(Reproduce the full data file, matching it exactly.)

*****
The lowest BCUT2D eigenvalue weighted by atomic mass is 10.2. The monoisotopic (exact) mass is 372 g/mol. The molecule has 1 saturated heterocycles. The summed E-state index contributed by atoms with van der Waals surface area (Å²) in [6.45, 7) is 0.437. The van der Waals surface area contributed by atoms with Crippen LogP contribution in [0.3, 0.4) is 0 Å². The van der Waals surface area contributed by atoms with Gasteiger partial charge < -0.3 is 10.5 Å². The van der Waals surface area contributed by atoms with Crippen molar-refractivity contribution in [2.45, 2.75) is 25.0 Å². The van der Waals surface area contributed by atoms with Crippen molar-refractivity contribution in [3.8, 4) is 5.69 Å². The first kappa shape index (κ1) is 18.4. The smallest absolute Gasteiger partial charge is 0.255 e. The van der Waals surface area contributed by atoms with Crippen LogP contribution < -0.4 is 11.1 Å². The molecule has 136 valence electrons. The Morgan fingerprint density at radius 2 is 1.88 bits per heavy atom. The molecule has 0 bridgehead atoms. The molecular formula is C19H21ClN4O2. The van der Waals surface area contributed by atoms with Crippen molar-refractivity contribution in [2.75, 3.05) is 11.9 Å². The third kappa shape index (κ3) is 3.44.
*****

The lowest BCUT2D eigenvalue weighted by atomic mass is 10.2. The monoisotopic (exact) mass is 372 g/mol. The molecule has 1 saturated heterocycles. The summed E-state index contributed by atoms with van der Waals surface area (Å²) in [6.45, 7) is 0.437. The van der Waals surface area contributed by atoms with Crippen LogP contribution in [0.3, 0.4) is 0 Å². The van der Waals surface area contributed by atoms with Gasteiger partial charge < -0.3 is 10.5 Å². The van der Waals surface area contributed by atoms with Crippen molar-refractivity contribution in [2.45, 2.75) is 25.0 Å². The van der Waals surface area contributed by atoms with Crippen molar-refractivity contribution in [3.8, 4) is 5.69 Å². The first kappa shape index (κ1) is 18.4. The smallest absolute Gasteiger partial charge is 0.255 e. The van der Waals surface area contributed by atoms with Crippen LogP contribution < -0.4 is 11.1 Å². The molecule has 136 valence electrons. The Morgan fingerprint density at radius 2 is 1.88 bits per heavy atom. The molecule has 0 bridgehead atoms. The molecular formula is C19H21ClN4O2. The van der Waals surface area contributed by atoms with Crippen molar-refractivity contribution in [2.75, 3.05) is 11.9 Å². The third kappa shape index (κ3) is 3.44.